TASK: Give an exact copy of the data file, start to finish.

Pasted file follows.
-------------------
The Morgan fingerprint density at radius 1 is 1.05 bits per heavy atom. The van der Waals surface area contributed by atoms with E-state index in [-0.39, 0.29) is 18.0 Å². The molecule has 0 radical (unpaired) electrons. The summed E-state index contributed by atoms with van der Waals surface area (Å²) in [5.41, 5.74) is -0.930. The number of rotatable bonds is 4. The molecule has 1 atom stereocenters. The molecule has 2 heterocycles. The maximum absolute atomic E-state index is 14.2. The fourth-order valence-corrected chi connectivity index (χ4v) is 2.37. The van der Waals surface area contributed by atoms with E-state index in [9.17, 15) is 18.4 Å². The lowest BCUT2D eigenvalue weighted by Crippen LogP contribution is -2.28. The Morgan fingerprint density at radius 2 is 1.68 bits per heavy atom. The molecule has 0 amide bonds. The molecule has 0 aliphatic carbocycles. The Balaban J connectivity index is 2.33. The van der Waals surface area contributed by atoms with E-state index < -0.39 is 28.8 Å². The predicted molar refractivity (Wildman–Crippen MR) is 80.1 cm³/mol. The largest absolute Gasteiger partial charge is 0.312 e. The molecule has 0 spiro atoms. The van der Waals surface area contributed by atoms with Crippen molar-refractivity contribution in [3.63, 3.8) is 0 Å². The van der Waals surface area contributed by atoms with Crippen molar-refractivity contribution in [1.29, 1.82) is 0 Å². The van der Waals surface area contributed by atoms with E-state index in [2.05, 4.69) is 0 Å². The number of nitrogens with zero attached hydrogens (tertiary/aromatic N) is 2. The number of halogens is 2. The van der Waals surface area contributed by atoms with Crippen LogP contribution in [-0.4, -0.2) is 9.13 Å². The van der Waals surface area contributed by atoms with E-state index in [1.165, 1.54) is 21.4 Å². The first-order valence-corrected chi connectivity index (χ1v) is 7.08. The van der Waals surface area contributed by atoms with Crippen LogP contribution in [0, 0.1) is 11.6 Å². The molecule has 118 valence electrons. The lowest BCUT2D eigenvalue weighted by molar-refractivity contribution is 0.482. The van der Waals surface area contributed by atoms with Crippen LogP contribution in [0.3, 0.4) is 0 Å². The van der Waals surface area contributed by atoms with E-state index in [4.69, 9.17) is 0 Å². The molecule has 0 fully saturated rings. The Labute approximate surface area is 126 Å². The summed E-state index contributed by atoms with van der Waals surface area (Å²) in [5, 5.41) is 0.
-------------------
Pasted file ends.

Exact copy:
The Morgan fingerprint density at radius 1 is 1.05 bits per heavy atom. The van der Waals surface area contributed by atoms with E-state index in [-0.39, 0.29) is 18.0 Å². The molecule has 0 radical (unpaired) electrons. The summed E-state index contributed by atoms with van der Waals surface area (Å²) in [5.41, 5.74) is -0.930. The number of rotatable bonds is 4. The molecule has 1 atom stereocenters. The molecule has 2 heterocycles. The maximum absolute atomic E-state index is 14.2. The fourth-order valence-corrected chi connectivity index (χ4v) is 2.37. The van der Waals surface area contributed by atoms with E-state index in [9.17, 15) is 18.4 Å². The lowest BCUT2D eigenvalue weighted by Crippen LogP contribution is -2.28. The Morgan fingerprint density at radius 2 is 1.68 bits per heavy atom. The molecule has 0 amide bonds. The molecule has 0 aliphatic carbocycles. The Balaban J connectivity index is 2.33. The van der Waals surface area contributed by atoms with E-state index < -0.39 is 28.8 Å². The predicted molar refractivity (Wildman–Crippen MR) is 80.1 cm³/mol. The largest absolute Gasteiger partial charge is 0.312 e. The molecule has 0 spiro atoms. The van der Waals surface area contributed by atoms with Crippen molar-refractivity contribution in [3.63, 3.8) is 0 Å². The van der Waals surface area contributed by atoms with Crippen molar-refractivity contribution in [1.29, 1.82) is 0 Å². The van der Waals surface area contributed by atoms with E-state index in [2.05, 4.69) is 0 Å². The number of nitrogens with zero attached hydrogens (tertiary/aromatic N) is 2. The number of halogens is 2. The van der Waals surface area contributed by atoms with Crippen LogP contribution in [-0.4, -0.2) is 9.13 Å². The van der Waals surface area contributed by atoms with E-state index in [1.165, 1.54) is 21.4 Å². The first-order valence-corrected chi connectivity index (χ1v) is 7.08. The van der Waals surface area contributed by atoms with Crippen LogP contribution in [0, 0.1) is 11.6 Å². The molecule has 118 valence electrons. The lowest BCUT2D eigenvalue weighted by molar-refractivity contribution is 0.482. The van der Waals surface area contributed by atoms with Crippen LogP contribution in [0.3, 0.4) is 0 Å². The van der Waals surface area contributed by atoms with E-state index in [4.69, 9.17) is 0 Å². The molecule has 0 fully saturated rings. The Labute approximate surface area is 126 Å². The summed E-state index contributed by atoms with van der Waals surface area (Å²) in [5, 5.41) is 0.